Saturday, January 20, 2018

Costume Designs for Sleeping Beauty

Marc Davis loved doing research for any given project he was involved with. All of these pages show his drawings. I imagine Marc had a whole bunch of books on medieval art and costumes nearby for inspiration as well as for historic accuracy.
These might be some of the first sketches he did for Sleeping Beauty during the early to mid 1950s.
After the production of Peter Pan most of his colleagues moved over to Lady and the Tramp.
But Marc skipped that film and instead began creating designs for Sleeping Beauty's minor characters, before focusing on the heroine as well as the villainess.
I love the simplicity in these drawings. Marc is already thinking about simple, uncluttered concepts that could be applied to full animation.

Here is a link to one of Marc's many color costume designs:

Wednesday, January 17, 2018

Designs for The Three Good Fairies

These 1950s xeroxes come from Ollie Johnston's estate. He labelled them:
Don DaGradi character designs. I am not sure that these are by DaGradi, they look more like Tom Oreb sketches to me.
In any case, you can see that right from the beginning, during the character design phase, the crew was going for a style they had not done in feature films. Strong, graphic shapes that still needed to reveal distinct personalities. Frank and Ollie, who animated all personality scenes with the Fairies, were able to maintain the stylized designs in their work. But according to them, it wasn't easy to get used to. The idea of drawing your characters by applying flat shapes, while moving them dimensionally presented a challenge that was foreign to many animators.
My favorite sequence featuring the Fairies is when we see them inside a jewelry box, as they try to come up with a plan to counter Maleficent's curse. Every one of those scenes is worth studying closely. The acting is nuanced and believable, and the overall animation is fluid and graceful.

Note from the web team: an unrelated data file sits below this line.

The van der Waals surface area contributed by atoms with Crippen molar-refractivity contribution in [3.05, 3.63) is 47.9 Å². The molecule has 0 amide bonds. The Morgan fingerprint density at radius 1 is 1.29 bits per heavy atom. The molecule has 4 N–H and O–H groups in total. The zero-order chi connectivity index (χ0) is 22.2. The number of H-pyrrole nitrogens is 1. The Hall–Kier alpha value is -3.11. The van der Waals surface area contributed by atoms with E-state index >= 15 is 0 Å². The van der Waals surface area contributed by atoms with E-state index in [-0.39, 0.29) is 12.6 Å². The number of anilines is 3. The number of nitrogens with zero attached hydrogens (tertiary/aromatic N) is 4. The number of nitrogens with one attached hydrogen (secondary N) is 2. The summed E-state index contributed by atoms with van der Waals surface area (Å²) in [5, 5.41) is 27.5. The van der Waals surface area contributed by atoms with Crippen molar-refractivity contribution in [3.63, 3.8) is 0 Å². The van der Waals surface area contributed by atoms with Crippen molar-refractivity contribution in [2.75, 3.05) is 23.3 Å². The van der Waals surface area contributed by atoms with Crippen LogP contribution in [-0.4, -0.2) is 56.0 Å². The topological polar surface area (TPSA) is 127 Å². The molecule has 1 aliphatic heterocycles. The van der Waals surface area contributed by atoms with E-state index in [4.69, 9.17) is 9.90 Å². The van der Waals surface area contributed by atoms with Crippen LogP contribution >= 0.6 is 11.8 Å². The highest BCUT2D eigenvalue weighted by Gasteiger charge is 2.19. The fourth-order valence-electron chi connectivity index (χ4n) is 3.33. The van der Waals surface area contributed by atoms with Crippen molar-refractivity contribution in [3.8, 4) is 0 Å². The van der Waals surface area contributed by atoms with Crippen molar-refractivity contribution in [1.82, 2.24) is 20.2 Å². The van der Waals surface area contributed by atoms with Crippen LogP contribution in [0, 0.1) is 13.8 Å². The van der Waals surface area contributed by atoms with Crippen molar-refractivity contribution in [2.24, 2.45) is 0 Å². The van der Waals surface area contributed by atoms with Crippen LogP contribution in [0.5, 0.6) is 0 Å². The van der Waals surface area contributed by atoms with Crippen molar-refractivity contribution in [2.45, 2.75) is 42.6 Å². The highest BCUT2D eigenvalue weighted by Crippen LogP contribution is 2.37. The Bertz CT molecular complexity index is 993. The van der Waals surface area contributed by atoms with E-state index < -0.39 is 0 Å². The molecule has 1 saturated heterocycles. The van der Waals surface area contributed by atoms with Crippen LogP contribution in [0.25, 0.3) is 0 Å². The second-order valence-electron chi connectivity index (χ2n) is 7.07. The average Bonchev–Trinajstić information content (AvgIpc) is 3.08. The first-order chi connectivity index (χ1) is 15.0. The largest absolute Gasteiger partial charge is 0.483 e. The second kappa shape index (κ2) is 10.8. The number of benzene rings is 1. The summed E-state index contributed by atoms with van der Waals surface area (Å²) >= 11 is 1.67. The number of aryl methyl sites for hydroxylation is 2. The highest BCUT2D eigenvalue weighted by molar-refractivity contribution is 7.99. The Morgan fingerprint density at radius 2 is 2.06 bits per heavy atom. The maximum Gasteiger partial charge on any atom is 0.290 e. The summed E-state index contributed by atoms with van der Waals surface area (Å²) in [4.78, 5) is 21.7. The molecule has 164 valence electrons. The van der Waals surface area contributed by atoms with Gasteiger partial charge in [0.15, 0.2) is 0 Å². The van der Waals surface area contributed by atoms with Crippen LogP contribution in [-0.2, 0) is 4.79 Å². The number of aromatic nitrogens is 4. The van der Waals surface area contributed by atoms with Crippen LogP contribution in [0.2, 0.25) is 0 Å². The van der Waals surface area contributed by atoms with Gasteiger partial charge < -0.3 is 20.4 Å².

More on the Three Good Fairies here:

Sunday, January 14, 2018

More Ken O'Brien Roughs

I've written about animator Ken O'Brien before. On Lady & the Tramp he had the ungrateful task of bringing the human characters of Jim Dear and Darling to life. They were both based on live action reference, and a lesser animator might have ruined such an assignment.
But O'Brien knew very well how to work best with that kind of reference. He altered the poses from the live action quite a bit by strengthening body rhythm and overall movement. His drawing and animation is sort of a healthy mix of Fred Moore and Milt Kahl.
Look at the image above, he handled those 3/4 rear vews with such ease! I find myself working that kind of an angle on characters over and over. Its not easy, but look at O'Brien's approach! Intuitive and perfect.

Go here for previous posts on the talented Ken O'Brien:

Friday, January 12, 2018

Bald Mountain Art

A few pieces of art from "Night on Bald Mountain" that were sold by Heritage Auctions last year.
This segment from Fantasia remains animations' most nightmarish, astounding, horrific and beautiful moment.